We often talk about investing your way to wealth. We often talk about how you need an investing strategy, but seldom do we talk about how you can invest using it! One of the most famous investment philosophies is value investing, but what is it?
Buy Great Companies
Value investing was first set out by Benjamin Graham, in his book The Intelligent Investor. A book generally considered to be one of the best finance books ever written! In his book, Benjamin Graham set out how to buy a great company at a great price.
He said that you don’t have to buy index funds (such as the FTSE 100 or S&P 500) in order to beat the market. He also said that you don’t (or rather shouldn’t!) need a professional investment service (such as a financial planner) to help you do this.
That’s right… he said that you can do it… on your own!
He said that there were certain ‘tells’ from a company to tell you that they are a great company! Benjamin Graham sets out in The Intelligent Investor and in his other books, these various ‘tells’.
- Is management invested in the company?
- Are the founders (assuming they’re still alive) involved with the management?
- Is the CEO honest to shareholders? (Does he/she tell investors the good and the bad in the shareholder letter?)
- And more!
But these companies aren’t necessarily your global corporations…
The basics of value investing state that you are looking for a company that is undervalued by the market, but is financially sound. Essentially, buying a $10 bill for $5! Chances are, that a global corporation like McDonalds aren’t going to be undervalued!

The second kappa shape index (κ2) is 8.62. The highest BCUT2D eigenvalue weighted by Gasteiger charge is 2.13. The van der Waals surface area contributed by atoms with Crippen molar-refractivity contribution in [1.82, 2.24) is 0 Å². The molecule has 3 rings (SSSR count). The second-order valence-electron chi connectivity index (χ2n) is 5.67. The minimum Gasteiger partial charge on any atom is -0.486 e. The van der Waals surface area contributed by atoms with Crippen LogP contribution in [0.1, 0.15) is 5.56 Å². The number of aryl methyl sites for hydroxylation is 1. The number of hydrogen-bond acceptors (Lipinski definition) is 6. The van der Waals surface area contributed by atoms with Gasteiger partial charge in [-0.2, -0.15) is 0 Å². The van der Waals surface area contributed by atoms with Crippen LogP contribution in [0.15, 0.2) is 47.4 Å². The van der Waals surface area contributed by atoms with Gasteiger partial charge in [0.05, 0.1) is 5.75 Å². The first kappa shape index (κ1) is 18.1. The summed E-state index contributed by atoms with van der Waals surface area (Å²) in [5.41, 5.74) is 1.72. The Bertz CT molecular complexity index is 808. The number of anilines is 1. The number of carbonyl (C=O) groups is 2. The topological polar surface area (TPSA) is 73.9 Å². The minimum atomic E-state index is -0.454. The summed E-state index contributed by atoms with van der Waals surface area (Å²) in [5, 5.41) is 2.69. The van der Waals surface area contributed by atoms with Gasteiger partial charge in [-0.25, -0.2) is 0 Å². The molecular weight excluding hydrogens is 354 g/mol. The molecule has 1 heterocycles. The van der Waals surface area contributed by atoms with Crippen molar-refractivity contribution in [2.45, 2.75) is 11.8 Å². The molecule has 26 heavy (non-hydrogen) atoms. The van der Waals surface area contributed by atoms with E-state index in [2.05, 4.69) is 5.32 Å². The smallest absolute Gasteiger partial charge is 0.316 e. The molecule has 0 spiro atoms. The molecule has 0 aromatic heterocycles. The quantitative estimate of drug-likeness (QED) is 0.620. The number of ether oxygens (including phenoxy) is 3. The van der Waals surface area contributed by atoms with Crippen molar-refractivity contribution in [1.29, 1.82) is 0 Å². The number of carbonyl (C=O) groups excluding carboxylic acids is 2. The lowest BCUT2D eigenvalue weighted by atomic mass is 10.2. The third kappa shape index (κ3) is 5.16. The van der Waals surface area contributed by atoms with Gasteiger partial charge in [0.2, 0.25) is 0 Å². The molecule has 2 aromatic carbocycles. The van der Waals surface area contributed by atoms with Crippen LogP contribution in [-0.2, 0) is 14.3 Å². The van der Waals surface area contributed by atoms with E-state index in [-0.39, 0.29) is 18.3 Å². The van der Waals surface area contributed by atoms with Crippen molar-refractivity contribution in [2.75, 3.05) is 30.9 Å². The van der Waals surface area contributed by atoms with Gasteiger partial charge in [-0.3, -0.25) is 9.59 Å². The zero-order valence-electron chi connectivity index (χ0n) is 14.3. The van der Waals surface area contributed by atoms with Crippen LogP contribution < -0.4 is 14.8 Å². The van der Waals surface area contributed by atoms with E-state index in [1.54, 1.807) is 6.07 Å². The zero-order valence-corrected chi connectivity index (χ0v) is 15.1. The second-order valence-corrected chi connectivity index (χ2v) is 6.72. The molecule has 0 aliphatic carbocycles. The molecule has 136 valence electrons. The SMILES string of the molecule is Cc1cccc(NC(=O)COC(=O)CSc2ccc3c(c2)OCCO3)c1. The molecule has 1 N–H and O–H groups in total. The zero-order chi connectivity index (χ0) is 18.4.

Warren Buffett (the most famous value investor) until recently operated what he called a “Cigar Butt” investment strategy. That is to say, a company that’s not doing great, but still good for one last puff I suppose.
Whilst I wouldn’t recommend that you follow that investment strategy, it’s certainly possible!
Due to people’s apprehension of adopting Warren Buffett’s “Cigar Butt” philosophy, other philosophies have been introduced, including Rule One Investing. But that is a story for another day…
Buy at a great price
Alongside buying a great company, value investing also states that you should buy it at a great price! That is to say, when the market vastly undervalues a stock. This doesn’t happen often mind you, so you’ll probably want to know why a stock is undervalued!
Probably the most publicized reason why a company might be “on sale” so to speak. You only need to think of what stock prices in 2008/09 to see the truth in that!
(Roughly) every 5-10 years, there is a market crash, whether we like it or not. Every year, stock prices go up on average. But eventually, these prices just get too high, and no longer produce the returns that investors are looking for!
This is usually then catalyzed by a major corporate collapse, change in government policy or something similar! In 2008, the collapse of Lehman Brothers (a major investment bank in the US) was the catalyst for the Great Recession.
During recessions, for many different reasons, investors get fearful of further stock plummets. As such, they decide to cut their losses and pull out, flooding the market with more and more shares! This then causes the price to plummet even more!
So why not wait for this? Why not save as much money as possible and wait for the market crash to start investing in great companies, now at a great price!
A market correction is very similar to a market crash. However, instead of being catalyzed like what happens with a market crash, the price get lower and plateaus out. Thus correcting itself.